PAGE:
Profile: Najib Razak
- 26 January 2016
- From the section Asia
Malaysian Prime Minister Najib Razak is regarded by many as political blue blood.
He is the eldest son of Abdul Razak, Malaysia's second prime minister who was credited with playing a part in securing independence from Britain in 1957.
Mr Najib's uncle, Hussein Onn, was the country's third prime minister.
The 62-year-old led the ruling coalition in the May 2013 elections. His coalition won, securing a simple majority, but it was their worst election result in more than 50 years.
After earning an industrial economics degree from the University of Nottingham in the UK, Mr Najib returned to Malaysia in 1974 and worked for state oil firm Petronas.
His father's sudden death two years later left a parliamentary seat vacant and Mr Najib entered politics. At 23, he became the youngest MP in Malaysian history and quickly rose to prominence.
He held numerous cabinet posts - including energy, telecommunications, education, finance and defence - before becoming deputy prime minister to Abdullah Badawi in 2004.
Elections in 2008 saw the ruling Barisan National coalition lose its two-thirds majority in parliament for the first time since Malaysia's independence.
Mr Abdullah stepped down in 2009, handing power to Mr Najib who became prime minister and leader of the main coalition party, United Malays National Organisation (Umno).
Mr Najib's elevation to the leadership coincided with rising demand for change from an increasingly vocal electorate.
Following a huge rally for electoral reform in the capital, Kuala Lumpur, in 2011, Mr Najib moved to reform tough laws on public gatherings and repealed the controversial Internal Security Act.
But in 2013 he reinstated detention without trial, and reforms to pro-Malay policies he promised when he assumed the leadership largely did not materialise.
Challenges and controversies
Although he has worked to improve the economy with limited reforms, Mr Najib's record has not been without controversy.
He faced corruption allegations over the purchase of two French submarines in 2002 while he was defence minister. Mr Najib denied any wrongdoing.
His former aide was also linked to a case involving the murder of a Mongolian national in 2006. The aide was acquitted in 2008.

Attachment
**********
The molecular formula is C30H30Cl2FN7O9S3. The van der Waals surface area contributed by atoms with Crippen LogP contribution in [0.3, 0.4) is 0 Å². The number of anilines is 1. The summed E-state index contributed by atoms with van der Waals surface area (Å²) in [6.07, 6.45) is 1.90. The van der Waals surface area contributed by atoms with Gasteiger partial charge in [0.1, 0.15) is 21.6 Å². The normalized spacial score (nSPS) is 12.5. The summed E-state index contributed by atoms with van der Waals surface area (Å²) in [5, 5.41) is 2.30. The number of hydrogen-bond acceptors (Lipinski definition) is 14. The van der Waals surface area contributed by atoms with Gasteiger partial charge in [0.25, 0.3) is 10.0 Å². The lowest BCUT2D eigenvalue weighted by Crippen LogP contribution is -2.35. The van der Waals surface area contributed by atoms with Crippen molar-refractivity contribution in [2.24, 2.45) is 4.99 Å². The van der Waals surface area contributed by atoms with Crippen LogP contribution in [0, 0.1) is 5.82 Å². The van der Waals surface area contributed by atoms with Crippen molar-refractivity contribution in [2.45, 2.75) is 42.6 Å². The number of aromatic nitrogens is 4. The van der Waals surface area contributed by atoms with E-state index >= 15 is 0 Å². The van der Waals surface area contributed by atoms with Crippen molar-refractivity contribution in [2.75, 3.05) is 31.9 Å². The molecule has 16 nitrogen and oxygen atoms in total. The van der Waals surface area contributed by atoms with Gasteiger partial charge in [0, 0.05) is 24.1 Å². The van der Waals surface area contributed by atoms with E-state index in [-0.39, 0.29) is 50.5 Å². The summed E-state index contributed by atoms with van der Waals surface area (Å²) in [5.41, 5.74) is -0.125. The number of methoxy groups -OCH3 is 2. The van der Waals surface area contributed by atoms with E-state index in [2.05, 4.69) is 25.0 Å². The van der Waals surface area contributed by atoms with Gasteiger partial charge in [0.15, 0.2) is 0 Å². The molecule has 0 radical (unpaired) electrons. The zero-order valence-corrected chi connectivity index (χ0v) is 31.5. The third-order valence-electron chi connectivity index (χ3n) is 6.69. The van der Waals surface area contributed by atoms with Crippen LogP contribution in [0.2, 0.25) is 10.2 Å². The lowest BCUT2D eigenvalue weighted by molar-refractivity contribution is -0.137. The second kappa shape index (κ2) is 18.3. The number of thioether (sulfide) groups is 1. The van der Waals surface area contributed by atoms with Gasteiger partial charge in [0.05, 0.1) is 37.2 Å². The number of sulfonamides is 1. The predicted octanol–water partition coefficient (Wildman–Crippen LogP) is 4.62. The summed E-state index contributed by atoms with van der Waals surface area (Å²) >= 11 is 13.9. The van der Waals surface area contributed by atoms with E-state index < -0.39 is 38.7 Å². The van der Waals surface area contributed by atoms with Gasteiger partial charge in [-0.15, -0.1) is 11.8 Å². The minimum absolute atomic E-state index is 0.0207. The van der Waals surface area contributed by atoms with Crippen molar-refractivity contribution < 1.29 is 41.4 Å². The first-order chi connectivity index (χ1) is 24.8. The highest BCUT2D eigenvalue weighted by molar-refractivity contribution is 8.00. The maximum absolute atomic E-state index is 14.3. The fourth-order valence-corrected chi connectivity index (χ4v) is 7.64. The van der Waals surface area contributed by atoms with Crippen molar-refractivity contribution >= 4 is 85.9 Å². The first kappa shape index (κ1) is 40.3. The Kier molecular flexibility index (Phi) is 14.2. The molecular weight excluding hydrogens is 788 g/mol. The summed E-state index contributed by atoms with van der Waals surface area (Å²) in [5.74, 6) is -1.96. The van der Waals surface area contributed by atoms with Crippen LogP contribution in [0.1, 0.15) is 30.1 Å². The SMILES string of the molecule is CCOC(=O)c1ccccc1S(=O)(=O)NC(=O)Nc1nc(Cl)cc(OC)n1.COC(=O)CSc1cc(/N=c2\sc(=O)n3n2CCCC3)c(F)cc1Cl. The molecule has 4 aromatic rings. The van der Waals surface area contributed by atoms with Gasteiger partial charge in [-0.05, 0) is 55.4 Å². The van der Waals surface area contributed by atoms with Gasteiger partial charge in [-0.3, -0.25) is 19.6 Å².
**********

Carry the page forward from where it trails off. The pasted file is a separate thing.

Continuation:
In 2014, Malaysia was rocked by two aviation disasters - the disappearance of Malaysia Airlines MH370 in March of that year, and the shooting down of MH17 in Ukraine in July.
Mr Najib and his team of leaders came under fire for mismanaging the government's response to the first incident and providing inadequate and tardy information to families.
He learnt his lesson with a speedier response to the MH17 incident, and successfully negotiated with Ukrainian rebel leaders to secure the bodies of victims and the flight recorders.
One of the most politically damaging accusations to be levelled at Mr Najib relates to the ailing 1MDB state investment fund.
His government set up the fund, whose full name is 1Malaysia Development Berhad, in 2009 with the aim of transforming the country into a high-income economy. But the fund racked up a huge debt, and Mr Najib has been accused of transferring nearly $700m (£450m) from the fund to his personal bank accounts.
Read more about 1MDB: The case that's riveting Malaysia
He has denied this allegation, saying he is a victim of "political sabotage".
He has accused former prime minister Mahathir Mohamed, who remains influential in Malaysian politics and has called for Mr Najib's resignation, of orchestrating a smear campaign.
Mr Najib refused to step down and in July 2015 he replaced his deputy who had criticised his handling of the affair. The attorney-general investigating the case was also dismissed for health reasons.
The anti-corruption commission later said that the money in Mr Najib's account was a donation from Middle Eastern supporters, not from 1MDB.
In January 2016 the new attorney-general cleared Mr Najib of wrongdoing, saying the money had come as a personal donation from the Saudi royal family, and that Mr Najib had returned $620m of the money.
Critics however say there are many still unanswered questions - not least, what was the money used for and, although $620m was returned, what happened to the other $61m?